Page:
Historically, I have fallen for sad, quiet guys.  Without fail they string me along until they find someone “easier”. All I used to want was the Sad Guy.  I used to want Him to know that I get it, that I understand his Sadness.

But, tonight, my impulse is more energetic than just a pat on his Proud To Be Sad back.  I want him to know:  I read your bio and it’s really sad AND–this is the part I have never bothered to witness myself feeling–and I am not sad, I am just watching you show me sadness without Affect, with anything but the impulse to tell you: Hey, good job, you’re sad.

 

Mom runs into a couple she knows.  They are having brunch on a patio on Avenue Rd.  They speak about The Stratford Festival and their mutual interests in attending annually.

“We’re going to see The Tempest,” remarks the woman with a very serious face and a nod to her political position as Feminist since this year the festival cast a woman in the role of Prospero and so aren’t we all grand for watching the contemporary rewrite on patriarchy: Women get old and are powerful too, here’s a storm to prove it (wind sound effects).

“Oh, with that old woman! Rachel, who is the old woman who is in it?”

“Martha Henry and good for you for your feminist alignment,” smirks the man.

I love my mom so much.

 

The topic of Sadness sparks my self-righteous side.

I write, without thinking very far beyond the word Yes, “Your bio is very somber.”

I can’t leave it at that, though.  He might not intend to appear sad.  He might not know he is sad.  He might not even remember what he has written. I add sympathetically and perhaps apologetically, “…which makes it miraculously genuine relative to practically every other bio in the world (“OK” emoji fingers).”

He writes back.

“Thank you? I had to google Somber.”

Great.

“What did google tell you about Somber?”

“That I am one depressed individual” And in a separate message, “;)”.

 

“Some people have an uncanny ability to give the superficial sensation of acceptance.”  Mom is proud of her sentence. I am a bit proud of her too.

“You mean they’re Fake?” I feel the need to clarify.

“Or another word is, INSINCERE.”  Mom is smiling.

“Yes, that is another word.”

“I guess it’s all just Fake.”

“I know.  I hate saying it too.”

 

“Yeah, that or” I want to impress Joseph with another definition of what I could have meant.  All I wanted to say was:  I read your bio and its sad.  Instead, I used a word he didn’t know and then I cushioned my statement with a theoretical relationship to all the other men on the app.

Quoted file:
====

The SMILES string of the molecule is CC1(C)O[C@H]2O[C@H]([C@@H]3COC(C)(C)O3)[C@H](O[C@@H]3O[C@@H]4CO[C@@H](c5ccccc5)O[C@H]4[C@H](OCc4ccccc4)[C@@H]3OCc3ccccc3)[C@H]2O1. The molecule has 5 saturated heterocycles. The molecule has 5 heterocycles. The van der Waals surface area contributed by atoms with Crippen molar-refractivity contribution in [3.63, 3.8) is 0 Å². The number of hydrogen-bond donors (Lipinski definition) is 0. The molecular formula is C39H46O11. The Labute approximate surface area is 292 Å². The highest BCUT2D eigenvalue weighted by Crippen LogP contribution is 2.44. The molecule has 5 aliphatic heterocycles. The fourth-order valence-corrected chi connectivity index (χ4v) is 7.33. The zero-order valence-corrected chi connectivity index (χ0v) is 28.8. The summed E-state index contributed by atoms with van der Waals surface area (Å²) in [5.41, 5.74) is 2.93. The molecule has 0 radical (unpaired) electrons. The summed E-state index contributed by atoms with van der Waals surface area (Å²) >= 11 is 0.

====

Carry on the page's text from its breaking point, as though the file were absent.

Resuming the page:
Oh god.

Joseph interrupts me to include in his definition, “dark or dull in colour or tone; gloomy,” clearly riffing off Google, still a very boring person.

“You’ve mastered a serene version of Sad.”  What the fuck are you even typing, Rachel, I don’t know, Rachel, keep typing, Rachel, I have gone FAR beyond the word YES and now I am plucking dusty fluff-drops of shit out of the air: “Serene” “Somber” what if just type “I have succeeded in finding joy today so it feels like the right night to recommend that you  REWRITE YOUR BIO TO REFLECT THE POSSIBILITY OF HAPPINESS WITH ANOTHER HUMAN BEING.”

What am I doing. What am I DOING:

“Yeah, it’s a pretty grey adjective.  I don’t think that’s bad.  I wouldn’t have said it if I thought it was bad! I just thought it was genuine.”  I am begging for this person to accept my determined intrusion into their sadness.

I remark, “I just thought it was genuine,” as if authenticity is truly the goal when I am on a dating gap, not looking to date, merely searching for my next opportunity to type something clever.  I AM A BETTER PERSON IN PERSON I SWEAR BUT:

“More like comfortably numb,” he states.

And now, I am lost in his own ego-inclined use of a dated reference.

“Or uncomfortably alive.” I END EVERYTHING with pretentious competitive banter. I almost leave the conversation.  I almost delete the app.

“I read it over. My bio.” He writes. “I gotta say.  I was pretty drunk when I wrote it. But I kind of like it.  What about you, what word would you use to describe yourself.”

“I think you have to pick a word for me, if we’re truly playing this properly.” I have give up on words.

“Fair enough, let’s play.  I’ll be right back….”

Joseph leaves to find the one word that best describes me, based on my Tinder profile.

“Auspicious?” He asks.

 

Mom is in the bank depositing cheques at the ATM.  I wonder if I should tell her how to perform this task via her phone.  I don’t do it.  It would complicate her life.

“Oh look they have a cute little heart on the screen. Oh, it’s for pride.”

The ATM advertises an RBC pride event.  Their banner includes a rainbow heart.

“I just thought they put a heart there.”

For her.  Mom thought the heart was for her.  Come deposit your cheques, thank you: Heart.

“It’s ok.” She says. “It’s ok, let’s go.”

 

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Thank you endlessly,

-Rachel